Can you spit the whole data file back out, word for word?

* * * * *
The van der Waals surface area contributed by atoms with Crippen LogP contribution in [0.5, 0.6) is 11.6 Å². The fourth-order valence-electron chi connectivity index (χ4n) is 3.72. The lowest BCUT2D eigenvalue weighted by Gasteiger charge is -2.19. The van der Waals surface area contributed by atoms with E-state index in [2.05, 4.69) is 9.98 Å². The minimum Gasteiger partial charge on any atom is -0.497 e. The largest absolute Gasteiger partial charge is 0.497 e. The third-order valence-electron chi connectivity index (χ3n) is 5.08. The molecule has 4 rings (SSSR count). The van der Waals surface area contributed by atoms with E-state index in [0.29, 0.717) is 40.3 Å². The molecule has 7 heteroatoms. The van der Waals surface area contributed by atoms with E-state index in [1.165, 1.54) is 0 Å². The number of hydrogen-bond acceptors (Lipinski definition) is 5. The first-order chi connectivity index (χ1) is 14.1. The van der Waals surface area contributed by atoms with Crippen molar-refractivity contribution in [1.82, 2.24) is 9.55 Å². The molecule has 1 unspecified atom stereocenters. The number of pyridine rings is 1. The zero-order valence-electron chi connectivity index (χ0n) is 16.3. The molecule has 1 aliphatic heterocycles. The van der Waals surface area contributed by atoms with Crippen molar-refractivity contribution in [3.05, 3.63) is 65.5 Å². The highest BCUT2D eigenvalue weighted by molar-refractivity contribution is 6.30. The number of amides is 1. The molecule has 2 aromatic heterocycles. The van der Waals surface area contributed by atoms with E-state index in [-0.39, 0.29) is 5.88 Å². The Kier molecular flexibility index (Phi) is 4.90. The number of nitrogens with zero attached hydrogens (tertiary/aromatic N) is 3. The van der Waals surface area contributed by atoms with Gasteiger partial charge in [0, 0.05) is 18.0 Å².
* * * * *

The van der Waals surface area contributed by atoms with Crippen LogP contribution in [0.5, 0.6) is 11.6 Å². The fourth-order valence-electron chi connectivity index (χ4n) is 3.72. The lowest BCUT2D eigenvalue weighted by Gasteiger charge is -2.19. The van der Waals surface area contributed by atoms with E-state index in [2.05, 4.69) is 9.98 Å². The minimum Gasteiger partial charge on any atom is -0.497 e. The largest absolute Gasteiger partial charge is 0.497 e. The third-order valence-electron chi connectivity index (χ3n) is 5.08. The molecule has 4 rings (SSSR count). The van der Waals surface area contributed by atoms with E-state index in [0.29, 0.717) is 40.3 Å². The molecule has 7 heteroatoms. The van der Waals surface area contributed by atoms with E-state index in [1.165, 1.54) is 0 Å². The number of hydrogen-bond acceptors (Lipinski definition) is 5. The first-order chi connectivity index (χ1) is 14.1. The van der Waals surface area contributed by atoms with Crippen molar-refractivity contribution in [1.82, 2.24) is 9.55 Å². The molecule has 1 unspecified atom stereocenters. The number of pyridine rings is 1. The zero-order valence-electron chi connectivity index (χ0n) is 16.3. The molecule has 1 aliphatic heterocycles. The van der Waals surface area contributed by atoms with Crippen molar-refractivity contribution in [3.05, 3.63) is 65.5 Å². The highest BCUT2D eigenvalue weighted by molar-refractivity contribution is 6.30. The number of amides is 1. The molecule has 2 aromatic heterocycles. The van der Waals surface area contributed by atoms with E-state index in [-0.39, 0.29) is 5.88 Å². The Kier molecular flexibility index (Phi) is 4.90. The number of nitrogens with zero attached hydrogens (tertiary/aromatic N) is 3. The van der Waals surface area contributed by atoms with Gasteiger partial charge in [0, 0.05) is 18.0 Å².